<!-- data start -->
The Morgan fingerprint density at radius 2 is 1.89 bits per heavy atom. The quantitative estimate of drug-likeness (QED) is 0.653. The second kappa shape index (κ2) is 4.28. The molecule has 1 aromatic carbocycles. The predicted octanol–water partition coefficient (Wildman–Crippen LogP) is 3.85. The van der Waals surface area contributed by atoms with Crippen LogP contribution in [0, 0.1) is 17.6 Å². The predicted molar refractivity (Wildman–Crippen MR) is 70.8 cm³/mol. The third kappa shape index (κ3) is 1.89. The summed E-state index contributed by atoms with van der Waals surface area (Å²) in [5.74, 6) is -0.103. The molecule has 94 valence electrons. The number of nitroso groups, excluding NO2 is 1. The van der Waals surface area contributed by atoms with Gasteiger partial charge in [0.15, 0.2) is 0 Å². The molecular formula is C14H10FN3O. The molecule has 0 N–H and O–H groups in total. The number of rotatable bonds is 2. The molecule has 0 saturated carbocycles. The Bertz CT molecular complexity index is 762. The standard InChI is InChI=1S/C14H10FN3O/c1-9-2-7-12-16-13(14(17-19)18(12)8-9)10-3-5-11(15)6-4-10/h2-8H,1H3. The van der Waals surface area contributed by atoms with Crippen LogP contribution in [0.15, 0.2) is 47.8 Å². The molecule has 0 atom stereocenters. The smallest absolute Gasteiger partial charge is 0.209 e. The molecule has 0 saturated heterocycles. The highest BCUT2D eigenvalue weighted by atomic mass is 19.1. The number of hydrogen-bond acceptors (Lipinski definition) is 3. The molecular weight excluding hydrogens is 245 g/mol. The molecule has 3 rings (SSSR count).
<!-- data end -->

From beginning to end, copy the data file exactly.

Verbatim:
The Morgan fingerprint density at radius 2 is 1.89 bits per heavy atom. The quantitative estimate of drug-likeness (QED) is 0.653. The second kappa shape index (κ2) is 4.28. The molecule has 1 aromatic carbocycles. The predicted octanol–water partition coefficient (Wildman–Crippen LogP) is 3.85. The van der Waals surface area contributed by atoms with Crippen LogP contribution in [0, 0.1) is 17.6 Å². The predicted molar refractivity (Wildman–Crippen MR) is 70.8 cm³/mol. The third kappa shape index (κ3) is 1.89. The summed E-state index contributed by atoms with van der Waals surface area (Å²) in [5.74, 6) is -0.103. The molecule has 94 valence electrons. The number of nitroso groups, excluding NO2 is 1. The van der Waals surface area contributed by atoms with Gasteiger partial charge in [0.15, 0.2) is 0 Å². The molecular formula is C14H10FN3O. The molecule has 0 N–H and O–H groups in total. The number of rotatable bonds is 2. The molecule has 0 saturated carbocycles. The Bertz CT molecular complexity index is 762. The standard InChI is InChI=1S/C14H10FN3O/c1-9-2-7-12-16-13(14(17-19)18(12)8-9)10-3-5-11(15)6-4-10/h2-8H,1H3. The van der Waals surface area contributed by atoms with Crippen LogP contribution in [0.15, 0.2) is 47.8 Å². The molecule has 0 atom stereocenters. The smallest absolute Gasteiger partial charge is 0.209 e. The molecule has 0 saturated heterocycles. The highest BCUT2D eigenvalue weighted by atomic mass is 19.1. The number of hydrogen-bond acceptors (Lipinski definition) is 3. The molecular weight excluding hydrogens is 245 g/mol. The molecule has 3 rings (SSSR count).